Small businesses around the country are doing better now than ever before, and the new century promises to bring about greater success, according to one official.
“I’m seeing this as one of the best times,” said Fred P. Hochberg, deputy administrator for the U.S. Small Business Administration.
Hochberg was in San Diego last week to speak at the National Association of Governmental Guaranteed Lenders, Inc., and spoke with the San Diego Business Journal about what his opinions on the status of American small business.
“The economy has made this a very robust time, and we’re finding that more and more people are starting their own businesses and bankruptcies are plunging,” he said.
“E-commerce is proving to be a great equalizer. For many businesses, it can be a way of opening markets in ways that are unforeseen.”
But he warned that business cannot take off without first addressing the needs of the general population who want to share in that success.
When asked about the biggest challenges the SBA faces as it heads into the new millennium, Hochberg said it’s ensuring that minorities have equal chances to start their own businesses.
“By the year 2050, there will be no single majority in this country, and by 2003, Hispanics will make up the largest group , and that’s not in the Southwest, it’s in Atlanta.
“That presents a tremendous challenge to our country. If our diversity isn’t matched by economic success in all areas of this society, then we are not going to succeed as a country.”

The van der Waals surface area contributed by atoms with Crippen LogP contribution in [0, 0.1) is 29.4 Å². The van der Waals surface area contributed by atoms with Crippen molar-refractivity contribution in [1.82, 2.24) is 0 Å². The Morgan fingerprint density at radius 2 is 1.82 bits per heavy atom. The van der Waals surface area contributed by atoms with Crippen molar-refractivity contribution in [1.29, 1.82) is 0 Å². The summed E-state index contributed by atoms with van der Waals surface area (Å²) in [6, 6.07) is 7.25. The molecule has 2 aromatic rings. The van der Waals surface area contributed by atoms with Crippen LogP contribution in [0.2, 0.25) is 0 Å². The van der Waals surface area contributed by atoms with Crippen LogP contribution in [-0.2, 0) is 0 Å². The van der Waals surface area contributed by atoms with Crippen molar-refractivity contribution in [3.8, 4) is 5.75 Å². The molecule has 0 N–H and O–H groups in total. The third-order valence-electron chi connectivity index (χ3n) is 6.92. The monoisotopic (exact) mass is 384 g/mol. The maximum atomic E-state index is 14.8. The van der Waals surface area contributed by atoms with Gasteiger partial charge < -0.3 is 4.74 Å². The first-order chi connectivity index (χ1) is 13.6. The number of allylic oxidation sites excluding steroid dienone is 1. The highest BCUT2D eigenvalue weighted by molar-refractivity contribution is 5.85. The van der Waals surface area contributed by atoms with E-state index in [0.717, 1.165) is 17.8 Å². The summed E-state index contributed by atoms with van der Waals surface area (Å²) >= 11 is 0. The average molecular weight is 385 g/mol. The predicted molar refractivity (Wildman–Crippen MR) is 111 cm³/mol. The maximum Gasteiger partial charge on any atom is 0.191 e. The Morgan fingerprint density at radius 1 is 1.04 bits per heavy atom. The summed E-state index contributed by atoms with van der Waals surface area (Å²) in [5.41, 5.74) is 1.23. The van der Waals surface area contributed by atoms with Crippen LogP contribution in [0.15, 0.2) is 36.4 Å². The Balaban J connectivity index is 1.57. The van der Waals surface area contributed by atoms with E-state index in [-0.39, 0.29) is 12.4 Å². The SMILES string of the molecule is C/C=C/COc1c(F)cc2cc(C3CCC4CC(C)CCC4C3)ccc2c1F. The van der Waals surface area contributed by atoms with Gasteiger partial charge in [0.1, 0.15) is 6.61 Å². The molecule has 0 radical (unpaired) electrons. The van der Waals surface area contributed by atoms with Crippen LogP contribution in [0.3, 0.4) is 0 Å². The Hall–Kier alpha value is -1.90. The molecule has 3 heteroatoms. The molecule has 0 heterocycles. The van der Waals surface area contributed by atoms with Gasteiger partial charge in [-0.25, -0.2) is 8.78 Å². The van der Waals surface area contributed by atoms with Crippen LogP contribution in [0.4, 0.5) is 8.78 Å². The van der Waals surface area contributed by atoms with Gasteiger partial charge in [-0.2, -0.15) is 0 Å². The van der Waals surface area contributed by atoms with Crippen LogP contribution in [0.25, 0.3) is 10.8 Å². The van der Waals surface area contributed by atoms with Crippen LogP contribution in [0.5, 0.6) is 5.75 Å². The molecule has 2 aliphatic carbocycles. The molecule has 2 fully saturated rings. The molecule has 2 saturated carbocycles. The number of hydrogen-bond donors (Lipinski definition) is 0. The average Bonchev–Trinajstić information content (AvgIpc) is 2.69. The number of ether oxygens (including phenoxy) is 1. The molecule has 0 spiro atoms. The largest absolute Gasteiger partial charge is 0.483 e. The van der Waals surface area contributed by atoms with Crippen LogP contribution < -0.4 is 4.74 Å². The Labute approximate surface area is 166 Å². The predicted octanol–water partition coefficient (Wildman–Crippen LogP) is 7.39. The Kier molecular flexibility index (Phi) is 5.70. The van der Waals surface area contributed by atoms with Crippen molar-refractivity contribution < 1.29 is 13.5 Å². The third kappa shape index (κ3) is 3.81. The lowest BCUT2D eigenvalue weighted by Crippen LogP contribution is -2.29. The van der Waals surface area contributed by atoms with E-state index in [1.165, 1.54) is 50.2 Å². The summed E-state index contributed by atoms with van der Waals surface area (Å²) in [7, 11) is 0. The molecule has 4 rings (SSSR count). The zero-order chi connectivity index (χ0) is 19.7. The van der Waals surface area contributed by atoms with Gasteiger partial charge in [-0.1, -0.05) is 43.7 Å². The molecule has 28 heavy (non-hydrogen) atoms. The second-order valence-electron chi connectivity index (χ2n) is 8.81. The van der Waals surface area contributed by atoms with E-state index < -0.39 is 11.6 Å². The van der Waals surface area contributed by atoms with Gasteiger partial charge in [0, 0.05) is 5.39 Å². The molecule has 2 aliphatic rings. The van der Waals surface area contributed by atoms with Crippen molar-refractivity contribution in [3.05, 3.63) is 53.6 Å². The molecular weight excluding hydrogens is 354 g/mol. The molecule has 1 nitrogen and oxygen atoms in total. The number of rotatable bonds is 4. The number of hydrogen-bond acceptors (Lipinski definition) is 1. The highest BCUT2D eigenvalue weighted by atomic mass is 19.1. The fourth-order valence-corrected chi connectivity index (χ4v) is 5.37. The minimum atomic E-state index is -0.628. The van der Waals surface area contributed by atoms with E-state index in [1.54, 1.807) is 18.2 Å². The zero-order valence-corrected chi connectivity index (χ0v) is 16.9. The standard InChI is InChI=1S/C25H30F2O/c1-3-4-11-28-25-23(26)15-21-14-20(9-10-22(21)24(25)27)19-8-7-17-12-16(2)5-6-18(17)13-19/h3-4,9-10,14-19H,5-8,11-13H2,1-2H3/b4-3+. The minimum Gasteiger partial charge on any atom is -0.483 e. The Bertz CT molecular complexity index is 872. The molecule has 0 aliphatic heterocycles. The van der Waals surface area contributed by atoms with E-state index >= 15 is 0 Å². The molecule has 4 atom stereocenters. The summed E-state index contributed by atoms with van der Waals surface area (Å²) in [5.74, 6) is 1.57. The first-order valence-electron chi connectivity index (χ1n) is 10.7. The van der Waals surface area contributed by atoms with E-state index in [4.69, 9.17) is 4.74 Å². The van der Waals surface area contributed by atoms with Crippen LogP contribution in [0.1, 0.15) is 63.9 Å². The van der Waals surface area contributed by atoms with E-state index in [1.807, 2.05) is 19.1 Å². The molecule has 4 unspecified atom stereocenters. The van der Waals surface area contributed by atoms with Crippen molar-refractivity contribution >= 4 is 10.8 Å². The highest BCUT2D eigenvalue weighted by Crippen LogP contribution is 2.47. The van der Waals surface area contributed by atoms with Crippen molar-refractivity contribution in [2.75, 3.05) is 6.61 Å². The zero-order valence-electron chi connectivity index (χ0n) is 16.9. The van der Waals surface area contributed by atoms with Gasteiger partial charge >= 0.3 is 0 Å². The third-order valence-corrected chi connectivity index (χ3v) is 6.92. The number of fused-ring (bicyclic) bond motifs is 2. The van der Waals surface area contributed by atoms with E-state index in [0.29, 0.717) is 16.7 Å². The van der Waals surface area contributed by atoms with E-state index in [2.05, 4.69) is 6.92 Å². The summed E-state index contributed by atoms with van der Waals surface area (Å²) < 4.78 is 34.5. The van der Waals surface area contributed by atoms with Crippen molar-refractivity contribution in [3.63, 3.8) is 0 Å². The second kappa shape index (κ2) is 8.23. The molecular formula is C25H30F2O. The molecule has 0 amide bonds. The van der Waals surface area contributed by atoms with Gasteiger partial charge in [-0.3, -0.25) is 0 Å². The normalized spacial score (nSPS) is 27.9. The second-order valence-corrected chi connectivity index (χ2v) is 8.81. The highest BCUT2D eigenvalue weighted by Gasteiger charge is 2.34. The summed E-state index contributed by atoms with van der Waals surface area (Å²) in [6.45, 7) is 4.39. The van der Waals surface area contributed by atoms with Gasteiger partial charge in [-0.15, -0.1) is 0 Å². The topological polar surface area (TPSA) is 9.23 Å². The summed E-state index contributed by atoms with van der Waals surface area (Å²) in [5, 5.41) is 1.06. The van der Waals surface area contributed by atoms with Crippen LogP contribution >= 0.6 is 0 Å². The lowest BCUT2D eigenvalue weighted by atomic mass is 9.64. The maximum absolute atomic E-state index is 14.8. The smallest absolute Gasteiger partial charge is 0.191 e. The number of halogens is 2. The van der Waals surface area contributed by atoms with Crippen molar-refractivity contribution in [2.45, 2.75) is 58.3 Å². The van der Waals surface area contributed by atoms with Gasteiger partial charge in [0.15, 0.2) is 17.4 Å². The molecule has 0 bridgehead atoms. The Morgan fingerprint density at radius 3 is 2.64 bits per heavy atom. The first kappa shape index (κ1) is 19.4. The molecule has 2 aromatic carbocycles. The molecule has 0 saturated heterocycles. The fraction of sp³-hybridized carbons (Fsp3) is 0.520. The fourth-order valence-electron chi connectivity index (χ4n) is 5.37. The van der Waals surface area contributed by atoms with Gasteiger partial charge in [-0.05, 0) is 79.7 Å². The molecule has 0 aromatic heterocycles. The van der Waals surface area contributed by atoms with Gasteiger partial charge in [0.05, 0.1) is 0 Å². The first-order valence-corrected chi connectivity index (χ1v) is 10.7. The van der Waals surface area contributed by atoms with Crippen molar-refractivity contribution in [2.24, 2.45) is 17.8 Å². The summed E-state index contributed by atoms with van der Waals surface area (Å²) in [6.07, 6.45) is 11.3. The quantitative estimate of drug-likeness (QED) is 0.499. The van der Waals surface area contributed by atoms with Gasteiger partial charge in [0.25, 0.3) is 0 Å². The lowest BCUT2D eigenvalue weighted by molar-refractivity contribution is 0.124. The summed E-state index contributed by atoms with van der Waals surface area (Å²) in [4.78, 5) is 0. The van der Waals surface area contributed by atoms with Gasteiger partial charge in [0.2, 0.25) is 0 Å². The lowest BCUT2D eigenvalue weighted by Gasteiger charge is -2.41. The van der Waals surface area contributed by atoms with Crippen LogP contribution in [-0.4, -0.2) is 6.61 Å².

In fiscal 1999, almost 28 percent of all SBA loans dollars went to minority borrowers , more than has even been awarded in the group’s 46-year history.
“The other challenge is that people don’t know what we (the SBA) do. Today, 75 percent of all loans done through the SBA are done by the private sector. The only way some people know who we are is when they sign the final paperwork,” he said.
“That transparency is good because it shows us the ease of operations, but it’s bad because people don’t know the SBA can help them.”
The SBA has helped a number of people this year in San Diego and around the country.
According to Hochberg, more than $12 billion in loans were approved during fiscal year 1999 (October 1998-September 1999), with more than $250 million of that for San Diego businesses.
In the past six years, the SBA has backed more than $71 billion in loans to small businesses, more than the previous 25 years combined.
Small Business Development Centers have provided counseling and training to more than 600,000 entrepreneurs in the past year, and when that figure is combined with the counseling provided by the Service Corps of Retired Executives, the number tops one million.
The SBA has opened 25 new women’s business centers across the country, as well as 30 Business Information Centers.
Their Web site (www.sba.gov) is available in English, Spanish and Russian and gets more than seven million hits a week.
“This has really been a record year for the SBA,” Hochberg said.
“We’re reaching out to communities that haven’t participated in this economic boom, and we’re bringing in people and organizations that might not be aware of what we offer.”
One of the most striking things Hochberg has noticed as he travels around the country is a shift in attitude from what will be tomorrow’s business owners.
“We’re finding that about 70 percent of high school students would rather start their own business than inherit money,” he said. “This is a remarkable change in attitude, an absolutely remarkable change.”
Hochberg is the former president and CEO of Lillian Vernon Corp. and the founder of an investment firm in New York City. He has a bachelor’s degree from New York University and an MBA from Columbia University.